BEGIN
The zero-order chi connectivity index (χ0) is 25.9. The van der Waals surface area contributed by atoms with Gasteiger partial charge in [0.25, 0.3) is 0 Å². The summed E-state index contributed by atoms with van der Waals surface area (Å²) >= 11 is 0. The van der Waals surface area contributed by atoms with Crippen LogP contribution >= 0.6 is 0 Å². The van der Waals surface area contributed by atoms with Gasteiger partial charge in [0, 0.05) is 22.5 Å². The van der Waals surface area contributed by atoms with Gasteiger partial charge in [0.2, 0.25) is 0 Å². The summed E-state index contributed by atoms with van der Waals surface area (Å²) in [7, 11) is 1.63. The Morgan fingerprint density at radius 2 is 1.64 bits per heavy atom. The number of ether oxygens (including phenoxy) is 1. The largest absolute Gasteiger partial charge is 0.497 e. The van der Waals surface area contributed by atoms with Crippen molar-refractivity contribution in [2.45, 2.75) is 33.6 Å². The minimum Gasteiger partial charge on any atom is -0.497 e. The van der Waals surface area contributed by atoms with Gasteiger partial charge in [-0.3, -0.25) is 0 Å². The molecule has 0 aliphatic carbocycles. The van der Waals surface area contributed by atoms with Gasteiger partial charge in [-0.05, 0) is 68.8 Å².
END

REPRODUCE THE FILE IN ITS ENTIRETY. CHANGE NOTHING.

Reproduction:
The zero-order chi connectivity index (χ0) is 25.9. The van der Waals surface area contributed by atoms with Gasteiger partial charge in [0.25, 0.3) is 0 Å². The summed E-state index contributed by atoms with van der Waals surface area (Å²) >= 11 is 0. The van der Waals surface area contributed by atoms with Crippen LogP contribution >= 0.6 is 0 Å². The van der Waals surface area contributed by atoms with Gasteiger partial charge in [0, 0.05) is 22.5 Å². The van der Waals surface area contributed by atoms with Gasteiger partial charge in [0.2, 0.25) is 0 Å². The summed E-state index contributed by atoms with van der Waals surface area (Å²) in [7, 11) is 1.63. The Morgan fingerprint density at radius 2 is 1.64 bits per heavy atom. The number of ether oxygens (including phenoxy) is 1. The largest absolute Gasteiger partial charge is 0.497 e. The van der Waals surface area contributed by atoms with Crippen molar-refractivity contribution in [2.45, 2.75) is 33.6 Å². The minimum Gasteiger partial charge on any atom is -0.497 e. The van der Waals surface area contributed by atoms with Gasteiger partial charge in [-0.3, -0.25) is 0 Å². The molecule has 0 aliphatic carbocycles. The van der Waals surface area contributed by atoms with Gasteiger partial charge in [-0.05, 0) is 68.8 Å².